TGA to introduce paracetamol pack size limits

The maximum pack size for paracetamol tablets will be capped at 16 per pack, down from 20, after an interim decision by the Therapeutic Goods Administration (TGA).

In a bid to reduce the number of deliberate overdoses involving paracetamol, the TGA has indicated that it will overhaul the Poisons Standard to introduce stricter controls on the over-the-counter painkiller.

The changes to the standard include a reduction in the maximum paracetamol pack size from 20 to 16 for packs being offered for ‘general sale’ (from supermarkets or convenience stores) and a reduction in pack size from 100 to 32 for paracetamol sold in pharmacies.

In addition, all paracetamol must be sold in blister packs, even in larger pack sizes.

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The TGA says the decision follows an independent expert report examining the incidence of serious injury and death from intentional paracetamol overdose.

The report found that each year in Australia about 225 people are admitted to hospital and 50 die from paracetamol overdose, with rates of intentional overdose highest among adolescents and young adults.

Normally, paracetamol is not toxic to adults, but taken in large enough quantities it can overwhelm the body’s ability to process it effectively. This leads to paracetamol binding to liver cells and eventually overwhelming the liver.

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In fact, paracetamol is the leading cause of acute liver failure in the Western world.

“It [the decision] intends to strike a balance between minimising the incidence and harm from intentional self-poisoning and access to paracetamol for the treatment of acute and chronic pain,” the TGA says.

The decision took into account responses to public consultation conducted between September and October last year, and also advice from the Advisory Committee on Medicines Scheduling.

The TGA stressed that this was an interim decision, and that further public consultation would take place until 3 March, with a final decision to be made after that date.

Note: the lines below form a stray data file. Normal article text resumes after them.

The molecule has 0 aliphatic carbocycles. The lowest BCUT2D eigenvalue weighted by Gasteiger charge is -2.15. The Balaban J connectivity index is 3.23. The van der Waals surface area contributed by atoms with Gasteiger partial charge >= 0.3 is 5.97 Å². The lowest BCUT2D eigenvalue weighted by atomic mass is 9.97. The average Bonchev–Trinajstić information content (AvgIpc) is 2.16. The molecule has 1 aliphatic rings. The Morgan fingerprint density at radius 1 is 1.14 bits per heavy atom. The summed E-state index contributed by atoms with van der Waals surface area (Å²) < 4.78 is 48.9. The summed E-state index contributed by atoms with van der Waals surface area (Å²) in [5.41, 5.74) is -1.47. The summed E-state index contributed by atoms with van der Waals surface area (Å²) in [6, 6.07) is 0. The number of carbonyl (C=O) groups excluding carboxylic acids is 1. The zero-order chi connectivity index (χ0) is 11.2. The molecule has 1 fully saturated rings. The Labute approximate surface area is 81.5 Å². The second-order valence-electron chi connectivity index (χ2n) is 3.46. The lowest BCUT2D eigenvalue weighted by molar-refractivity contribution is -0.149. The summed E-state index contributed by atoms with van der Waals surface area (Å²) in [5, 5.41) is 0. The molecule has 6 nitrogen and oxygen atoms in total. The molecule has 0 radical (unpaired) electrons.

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The TGA is asking the public not to stockpile paracetamol in advance of the decision and is encouraging retailers to limit paracetamol sales.

“To further minimise the harm from paracetamol overdose, the TGA is encouraging retailers such as supermarkets to restrict sales to a single pack at a time,” the TGA says.

“The TGA is also encouraging consumers to not stockpile paracetamol in the home and to appropriately store paracetamol and other medicines.”

Do you think this is a good decision? Or is it just punishing people who don’t abuse paracetamol? Let us know what you think in the comments section below.

Brad Lockyer
Brad Lockyer
Brad has deep knowledge of retirement income, including Age Pension and other government entitlements, as well as health, money and lifestyle issues facing older Australians. Keen interests in current affairs, politics, sport and entertainment. Digital media professional with more than 10 years experience in the industry.


  1. A good portion of the price of paracetamol, like most things sold, is in the packaging. Now the various manufacturers will have to retool for this new interim blister pack, with no certainty of what future blister pack sizes might be. Fewer pills in a pack, but doubtless no price change. All this will do is hit the hip pocket pf those who need pain medication. Talk to any GP and they will tell you what a nonsense the TGAs earlier decision on low dosage Paracetamol with Codeine has been for them, with the item now needing scripts. Some GPs are simply refusing to write scripts for any pain medication with codeine as a result. It’s not like they are already underworked.

  2. As I have a chronic nerve condition, it is necessary for me to take Panadol Osteo 4 per day. Occasionally I take 2 more Paracetamol during the day day. It is recommended not more that 6 per day should not harm the liver.
    Therefore I use quite a lot of these.
    As they are now to be restricted, I urgently suggest that in circumstances such as mine, a Doctors’ prescription should be available for a larger supply of tablets such as I need.

    • A few years ago you could get a prescription for Panadol Osteo from the doctor and it was a bit cheaper doing it that way. I suffer from Osteo Arthritis ( back, feet, hands legs) and need to take 6 Panadol Osteo tablets a day (six hours apart). For people that really need it, they should be able to get prescriptions from their doctor. I have had trouble taking Ibruprofen in the past.

    • I don’t think a prescription is or should be necessary – the cost of doing so would outweigh the benefit (assuming you can even get a GP appointment to get the prescription in the first place). These higher-strength drugs are only available in a chemist anyway, so making it necessary to record the dispensing in real time would allow access to those who genuinely need them and also restrict the multiple purchasing from multiple chemists in a single day/week. This would not disadvantage those that need them and would restrict access for those intending to self-harm.

  3. restricting paracetamol for vague reasone when paracetamol and ibruprofen combination is far more dangerous and not restricted. The ibruprofen gives well known stomach issues whereas you have to eat a bucket load of paracetamol to do yourself harm. Personally with a bad back, bad knee and bad hip I have never found paracetamol by itself to be of any use whereas paracetamol/ibruprofen does work.